So... is it Time to Refinance?

Real Estate

When is it Time to Refinance?

You’ve been hearing it everywhere, interest rates are at record lows. Everyone is saying that now is the time to refinance, as interest rates continue to drop. But how do you know if it's the right time for you?

The decision to refinance your home should be well thought out. Like anything else, refinancing has its good points and bad. Trying to predict the best time to refinance can be like trying to predict the weather in Chicago — impossible and slightly dangerous. But there are some gauges you can use to decide if refinancing makes sense for you.

 

Refinancing 101

There are many motives for refinancing your home mortgage, but the most common reasons to refinance are to lower your interest rate thereby lowering your monthly payment; to reduce the length of your mortgage to save thousands of dollars in interest; to use your equity for home improvements or other large expenses; when interest rates are low, to lock in a constant interest rate if you have an adjustable rate mortgage (ARM); when rates are high, to convert to an ARM to lower monthly payments; if your mortgage has a balloon provision with no conversion option; and/or for debt consolidation.

While all the above refinancing reasons are legitimate and reasonable, there are many factors to consider. For instance, it will be identical to the process you underwent when securing your original mortgage — requiring an application, credit check, title search, appraisal, etc. This process, as you already know, is time-consuming and often expensive. Refinancing is NOT free. There are bank fees, appraisal inspection fees, lawyer’s fees, points and closing costs, just like the first time around. If you are frightened by the thought of going through that process again, you might not be quite ready to refinance (or, you might need better professionals on your side).

 

Calculating Your Savings

So how do you calculate what rate you need for refinancing to be worthwhile? The interest rate isn’t the only thing to consider when shopping for a new loan. However, the general rule of thumb is that if you can get an interest rate at least two percentage points lower than what you are currently paying, refinancing should pay for itself.

So, take out a piece of paper and figure out:

1) your current monthly payment,

2) the original cost of the home;

3) an itemization of refinancing costs,

4) your monthly payment after the refinance,

5) the length of time you plan to live in the house after the refinance,

6) the amount still owed on the house, and

7) the break-even point (calculate this by dividing the total cost of the refinance by how much you’ll save each month on your payment; for example: $2000 cost of refinance divided by $100 per month savings equals 20 months).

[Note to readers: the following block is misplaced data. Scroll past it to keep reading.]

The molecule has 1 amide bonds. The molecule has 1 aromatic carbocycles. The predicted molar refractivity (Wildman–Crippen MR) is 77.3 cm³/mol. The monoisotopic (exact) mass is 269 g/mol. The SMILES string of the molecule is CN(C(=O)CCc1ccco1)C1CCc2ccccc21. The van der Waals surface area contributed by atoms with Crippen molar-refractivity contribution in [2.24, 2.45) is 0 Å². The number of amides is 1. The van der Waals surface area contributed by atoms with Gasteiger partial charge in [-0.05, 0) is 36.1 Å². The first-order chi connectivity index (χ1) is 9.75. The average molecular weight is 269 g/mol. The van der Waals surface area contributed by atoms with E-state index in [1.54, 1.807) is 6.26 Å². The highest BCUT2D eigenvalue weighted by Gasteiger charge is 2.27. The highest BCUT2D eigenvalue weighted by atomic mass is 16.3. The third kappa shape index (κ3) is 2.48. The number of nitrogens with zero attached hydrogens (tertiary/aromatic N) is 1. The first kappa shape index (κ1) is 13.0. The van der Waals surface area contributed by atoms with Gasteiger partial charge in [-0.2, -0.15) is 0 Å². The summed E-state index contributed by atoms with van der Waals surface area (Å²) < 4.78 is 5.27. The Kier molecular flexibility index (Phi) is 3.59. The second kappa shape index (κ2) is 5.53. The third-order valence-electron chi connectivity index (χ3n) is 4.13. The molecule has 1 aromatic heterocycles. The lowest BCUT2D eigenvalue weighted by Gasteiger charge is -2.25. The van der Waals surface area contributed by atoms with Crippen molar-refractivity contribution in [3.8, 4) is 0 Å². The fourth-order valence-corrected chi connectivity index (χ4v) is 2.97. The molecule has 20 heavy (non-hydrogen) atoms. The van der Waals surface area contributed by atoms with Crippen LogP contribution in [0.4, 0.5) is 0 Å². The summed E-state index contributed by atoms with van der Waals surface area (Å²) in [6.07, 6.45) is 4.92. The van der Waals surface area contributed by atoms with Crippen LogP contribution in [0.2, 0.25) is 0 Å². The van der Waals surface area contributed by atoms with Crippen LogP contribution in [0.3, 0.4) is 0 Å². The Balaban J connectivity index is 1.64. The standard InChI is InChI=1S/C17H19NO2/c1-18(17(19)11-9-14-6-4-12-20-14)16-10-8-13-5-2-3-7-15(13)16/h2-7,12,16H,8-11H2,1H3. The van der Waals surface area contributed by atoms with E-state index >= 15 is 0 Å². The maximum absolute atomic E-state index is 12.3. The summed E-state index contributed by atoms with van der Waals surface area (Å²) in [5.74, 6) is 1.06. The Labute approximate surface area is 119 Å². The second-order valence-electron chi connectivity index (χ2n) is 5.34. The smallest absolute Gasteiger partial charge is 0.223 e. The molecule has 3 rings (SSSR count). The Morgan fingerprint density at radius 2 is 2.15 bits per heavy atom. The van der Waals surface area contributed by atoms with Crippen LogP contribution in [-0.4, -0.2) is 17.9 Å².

Depending on your ultimate goal in refinancing, the above numbers should give you a good idea of whether or not it makes sense. If it still looks like a jumble to you, there are many online “calculators” that can assist you in figuring out the pros and cons of refinancing: www.reficenter.com and www.smartmoney.com for example. Or, you can talk to your mortgage professional for further clarification. Don't have someone? I would be happy to recommend you to some great mortgage lenders who could help you!

 

So, in summary…

If you want to refinance, it’s a good idea to think and plan carefully before you do so. Don't do it just because everyone might be talking about it.

First rule: if you plan to pull out cash from your refinance to pay off credit card debt, REALLY make sure you don’t run them up again! It might be a good idea to close those cards you do pay off so you are not tempted.

If you’re pulling out cash to make home improvements, do them right away. It is very easy to spend money put aside for something without realizing it, and to adjust to a higher standard of living — even a temporary one. Plus, you will quickly realize the benefit of refinancing and get to enjoy those home improvements longer!

And if you are pulling out cash for any reason, consider NOT pulling out the maximum. Leave some equity in place for your security, to ensure a lower house payment, or in case of emergency. 

 

Refinancing can be an incredibly smart decision that saves you a lot of money. But, it’s up to you to do the homework and decide if it makes sense for you. And don't forget that there are always professionals who are here to help you figure it out! You are welcome to reach out to me anytime for my list of recommended lenders!